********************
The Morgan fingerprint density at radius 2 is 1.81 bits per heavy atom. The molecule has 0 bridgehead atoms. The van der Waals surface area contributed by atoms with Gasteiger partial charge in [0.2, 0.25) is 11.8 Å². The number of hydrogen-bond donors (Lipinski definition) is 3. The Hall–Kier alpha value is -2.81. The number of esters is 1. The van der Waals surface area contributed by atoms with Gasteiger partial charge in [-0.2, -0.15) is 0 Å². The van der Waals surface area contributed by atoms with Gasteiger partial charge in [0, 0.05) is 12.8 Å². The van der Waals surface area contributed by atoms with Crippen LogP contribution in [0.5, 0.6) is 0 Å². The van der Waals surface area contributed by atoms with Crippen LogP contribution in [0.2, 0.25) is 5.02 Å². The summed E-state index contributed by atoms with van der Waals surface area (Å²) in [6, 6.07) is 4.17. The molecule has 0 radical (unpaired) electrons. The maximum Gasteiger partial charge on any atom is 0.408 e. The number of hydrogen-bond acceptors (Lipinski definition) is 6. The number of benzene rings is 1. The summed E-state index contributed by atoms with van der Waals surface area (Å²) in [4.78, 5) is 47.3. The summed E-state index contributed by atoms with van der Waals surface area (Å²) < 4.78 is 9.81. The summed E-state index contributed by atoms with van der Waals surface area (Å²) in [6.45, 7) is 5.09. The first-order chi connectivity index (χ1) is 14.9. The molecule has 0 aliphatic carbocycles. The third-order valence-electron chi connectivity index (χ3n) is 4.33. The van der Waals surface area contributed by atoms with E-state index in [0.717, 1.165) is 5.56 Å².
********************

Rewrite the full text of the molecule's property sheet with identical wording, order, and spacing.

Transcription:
The Morgan fingerprint density at radius 2 is 1.81 bits per heavy atom. The molecule has 0 bridgehead atoms. The van der Waals surface area contributed by atoms with Gasteiger partial charge in [0.2, 0.25) is 11.8 Å². The number of hydrogen-bond donors (Lipinski definition) is 3. The Hall–Kier alpha value is -2.81. The number of esters is 1. The van der Waals surface area contributed by atoms with Gasteiger partial charge in [-0.2, -0.15) is 0 Å². The van der Waals surface area contributed by atoms with Gasteiger partial charge in [0, 0.05) is 12.8 Å². The van der Waals surface area contributed by atoms with Crippen LogP contribution in [0.5, 0.6) is 0 Å². The van der Waals surface area contributed by atoms with Crippen LogP contribution in [0.2, 0.25) is 5.02 Å². The summed E-state index contributed by atoms with van der Waals surface area (Å²) in [6, 6.07) is 4.17. The molecule has 0 radical (unpaired) electrons. The maximum Gasteiger partial charge on any atom is 0.408 e. The number of hydrogen-bond acceptors (Lipinski definition) is 6. The number of benzene rings is 1. The summed E-state index contributed by atoms with van der Waals surface area (Å²) in [4.78, 5) is 47.3. The summed E-state index contributed by atoms with van der Waals surface area (Å²) < 4.78 is 9.81. The summed E-state index contributed by atoms with van der Waals surface area (Å²) in [6.45, 7) is 5.09. The first-order chi connectivity index (χ1) is 14.9. The molecule has 0 aliphatic carbocycles. The third-order valence-electron chi connectivity index (χ3n) is 4.33. The van der Waals surface area contributed by atoms with E-state index in [0.717, 1.165) is 5.56 Å².